Everything You Need to Know: Seating Charts

Everything You Need to Know: Seating Charts

Whether you’re typically a guest or always the host, you probably have some pretty strong feelings about seating charts. (Most people either love ’em or hate ’em!) And in the world of social distancing, they couldn’t be more important.

For guests, seating charts can alleviate the anxiety of trying to find seats together with your group. They can also help guests feel at ease knowing they are sitting amongst friends, family, or colleagues whom they trust.

As the host, seating charts make meal planning and logistics a lot easier. You know exactly where everyone is supposed to be. It allows you to strategically place guests that you may be calling to the stage. However, creating the seating chart can be stressful, and trying to sit everyone near their friends can be a challenge. 

Check out our do’s, don’ts, and everything we think you should know when it comes to creating seating charts. 

Do: 

  • Create drafts – a lot of them! Many people choose to create their seating charts on large bristol boards so they can visually see everything.
  • Consider the shape of your tables and how many they can comfortably fit.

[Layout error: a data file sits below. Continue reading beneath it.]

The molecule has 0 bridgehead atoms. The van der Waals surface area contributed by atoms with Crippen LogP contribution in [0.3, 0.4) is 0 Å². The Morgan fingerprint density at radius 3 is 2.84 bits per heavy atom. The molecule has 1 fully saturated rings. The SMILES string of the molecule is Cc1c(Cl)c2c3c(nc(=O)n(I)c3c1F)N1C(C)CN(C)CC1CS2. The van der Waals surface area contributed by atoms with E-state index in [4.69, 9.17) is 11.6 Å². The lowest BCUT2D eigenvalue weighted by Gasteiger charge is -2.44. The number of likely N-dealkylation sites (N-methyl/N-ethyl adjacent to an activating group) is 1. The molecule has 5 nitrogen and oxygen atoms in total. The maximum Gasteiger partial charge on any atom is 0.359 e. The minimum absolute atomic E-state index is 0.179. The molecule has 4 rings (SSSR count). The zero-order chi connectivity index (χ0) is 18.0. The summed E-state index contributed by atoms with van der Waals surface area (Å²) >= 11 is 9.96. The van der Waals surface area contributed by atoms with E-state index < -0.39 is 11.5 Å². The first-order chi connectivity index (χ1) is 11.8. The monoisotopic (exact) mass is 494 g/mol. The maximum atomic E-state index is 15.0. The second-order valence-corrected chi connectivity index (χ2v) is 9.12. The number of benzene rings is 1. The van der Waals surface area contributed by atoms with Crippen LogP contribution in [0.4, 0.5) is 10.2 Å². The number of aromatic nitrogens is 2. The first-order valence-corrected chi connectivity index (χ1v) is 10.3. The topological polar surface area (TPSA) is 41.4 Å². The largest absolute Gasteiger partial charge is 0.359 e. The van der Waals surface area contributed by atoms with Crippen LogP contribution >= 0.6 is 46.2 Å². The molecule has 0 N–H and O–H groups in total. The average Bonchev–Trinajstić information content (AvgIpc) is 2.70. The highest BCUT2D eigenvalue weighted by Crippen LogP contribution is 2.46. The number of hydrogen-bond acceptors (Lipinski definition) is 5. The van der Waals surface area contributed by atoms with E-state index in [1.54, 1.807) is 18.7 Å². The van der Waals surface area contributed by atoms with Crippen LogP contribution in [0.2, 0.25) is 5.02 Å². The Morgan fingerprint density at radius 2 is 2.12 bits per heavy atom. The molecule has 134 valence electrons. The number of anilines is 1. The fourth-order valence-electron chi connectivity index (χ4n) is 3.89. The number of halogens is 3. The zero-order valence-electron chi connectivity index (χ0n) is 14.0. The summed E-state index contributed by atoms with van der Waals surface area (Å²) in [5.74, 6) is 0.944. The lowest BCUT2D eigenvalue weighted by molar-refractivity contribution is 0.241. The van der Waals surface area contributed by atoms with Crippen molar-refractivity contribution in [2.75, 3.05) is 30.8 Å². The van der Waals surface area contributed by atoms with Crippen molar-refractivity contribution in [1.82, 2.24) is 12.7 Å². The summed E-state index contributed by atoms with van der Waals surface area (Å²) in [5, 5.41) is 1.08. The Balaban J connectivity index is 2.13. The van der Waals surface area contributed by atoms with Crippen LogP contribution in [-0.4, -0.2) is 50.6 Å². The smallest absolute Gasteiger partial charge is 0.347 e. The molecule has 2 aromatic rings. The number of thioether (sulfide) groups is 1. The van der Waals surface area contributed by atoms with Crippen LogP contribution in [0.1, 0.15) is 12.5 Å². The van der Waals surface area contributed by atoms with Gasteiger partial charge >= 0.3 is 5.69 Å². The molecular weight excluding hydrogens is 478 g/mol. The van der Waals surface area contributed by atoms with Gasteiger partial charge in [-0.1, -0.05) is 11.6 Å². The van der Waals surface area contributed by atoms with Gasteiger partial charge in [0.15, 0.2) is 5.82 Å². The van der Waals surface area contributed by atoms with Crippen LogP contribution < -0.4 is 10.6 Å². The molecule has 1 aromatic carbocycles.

• Clearly label your tables so guests can see them as they walk in. 

Don’t: 

  • Seat anyone at a table where they don’t know at least one person. Avoid creating a “singles” table – everyone likes to see a familiar face.
  • Use a scribbly or cursive font that guests will find difficult to read. 
  • Forget to take a photo of your final draft – you don’t want to lose everything because of a mix-up! 

Other Things to Note:

  • Consider the size of your space. Many people will forget to tuck their chairs in as they move about the venue. This may affect your choice of chair covers or the number of guests per table.
  • You don’t have to number your tables! If your event has an overarching theme you can name your tables after aspects of it. For example, if your event is candy-themed, tables could be named after different varieties of sweets.
  • You can have as much fun with the display version of your seating chart as you want. It’s a chance to be creative and further incorporate your theme.

Seating charts can be fun to create. They give your event added structure and alleviate decisions making for your guests. Seating charts can also be incredibly helpful for caterers if food is served restaurant-style.

Do you prefer events with or without seating charts?